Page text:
South Korea–United States relations (Hangul: 한미 관계; Hanja: 韓美 關係; RR: Hanmi gwangye; MR: Hanmi kwan'gye) have been extensive since 1950, when the United States helped establish the modern state of South Korea, also known as the Republic of Korea, and fought on its UN-sponsored side in the Korean War (1950–1953). During the subsequent four decades, South Korea experienced tremendous economic, political and military growth, and significantly reduced U.S. dependency. From Roh Tae-woo's administration to Roh Moo-hyun's administration, South Korea sought to establish an American partnership, which has made the Seoul–Washington relationship subject to some strains, especially with the Anti-US/Korean sentiments. However, relations between the United States and South Korea have greatly strengthened under the conservative, pro-U.S. Lee Myung-bak administration. At the 2009 G20 London summit, U.S. President Barack Obama called South Korea "one of America's closest allies and greatest friends." In addition, South Korea has been designated as a Major non-NATO ally.
According to a 2014 BBC World Service Poll, 58% of South Koreans view the United States' influence positively, while 28% view it negatively; 55% of Americans view South Korea's influence positively, while 34% view it negatively. South Korea is one of the most pro-American nations in the world.
|South Korea||United States of America|
|Coat of Arms|
|Area||100,210 km2 (38,690 sq mi)||9,820,630 km2 (3,791,770 sq mi)|
|Population Density||506/km2 (1,310/sq mi)||35/km2 (91/sq mi)|
|Largest City||Seoul – 10,464,051 (25,650,063 Metro)||New York City – 8,600,710 (19,006,798 Metro)|
|Government||Unitary presidential constitutional republic||Federal presidential constitutional republic|
|First Leader||Rhee Syng-man||George Washington|
|Current Leader||Moon Jae-in||Donald Trump|
|Official languages||Korean||English (de facto, none at federal level)|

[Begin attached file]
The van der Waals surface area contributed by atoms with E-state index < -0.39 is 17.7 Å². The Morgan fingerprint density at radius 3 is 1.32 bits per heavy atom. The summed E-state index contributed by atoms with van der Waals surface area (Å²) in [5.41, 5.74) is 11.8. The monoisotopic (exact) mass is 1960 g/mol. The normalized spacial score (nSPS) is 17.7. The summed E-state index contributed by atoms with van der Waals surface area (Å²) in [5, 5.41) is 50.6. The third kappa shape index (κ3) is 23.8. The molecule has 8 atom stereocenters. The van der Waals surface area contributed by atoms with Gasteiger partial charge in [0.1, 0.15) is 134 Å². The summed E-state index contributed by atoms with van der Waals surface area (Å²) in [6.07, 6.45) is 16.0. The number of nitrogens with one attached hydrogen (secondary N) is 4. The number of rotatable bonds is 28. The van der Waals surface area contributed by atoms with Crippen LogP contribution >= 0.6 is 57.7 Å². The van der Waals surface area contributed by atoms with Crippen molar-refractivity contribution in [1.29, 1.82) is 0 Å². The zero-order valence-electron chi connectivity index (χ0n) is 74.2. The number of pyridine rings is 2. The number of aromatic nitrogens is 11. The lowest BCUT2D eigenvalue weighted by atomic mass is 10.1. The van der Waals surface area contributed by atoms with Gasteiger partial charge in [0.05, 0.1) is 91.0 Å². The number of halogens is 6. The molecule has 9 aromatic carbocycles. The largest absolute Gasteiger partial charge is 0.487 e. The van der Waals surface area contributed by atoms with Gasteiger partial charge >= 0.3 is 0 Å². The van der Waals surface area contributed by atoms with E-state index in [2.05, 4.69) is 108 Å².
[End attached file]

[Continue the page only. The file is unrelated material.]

|GDP (nominal)||US$1.450 trillion ($28,739 per capita)||US$20.199 trillion ($61,687 per capita)|
Leaders of South Korea and the United States from 1950
Cross-border skirmishes and raids at the 38th Parallel escalated into open warfare when the North Korean forces invaded South Korea on June 25, 1950. The Korean War broke out when North Korea invaded South Korea. In response, 16 member countries of the United Nations, including the United States, came to the defense of South Korea. It was the first significant armed conflict of the Cold War with extensive deployment of American and other troops.
Following the end of World War II, the United States established a bilateral alliance with South Korea instead of establishing a multilateral alliance with South Korea and other East Asian countries.
Moreover, the "U.S. alliance with South Korea would consequently have three functions. First, it would serve as part of a network of alliances and military installations designed to ring the Soviet threat in the Pacific. Second, it would deter a second North Korean attack, with U.S. ground troops serving as the "tripwire" guaranteeing U.S. involvement. Third, it would restrain the South from engaging in adventurism."
South Korea and the United States agreed to a military alliance in 1953. They called it "the relationship forged in blood". In addition, roughly 29,000 United States Forces Korea troops are stationed in South Korea. In 2009, South Korea and the United States pledged to develop the alliance’s vision for future defense cooperation. Currently South Korean forces would fall under United States control should the war resume. This war time control is planned to revert to South Korea in 2020.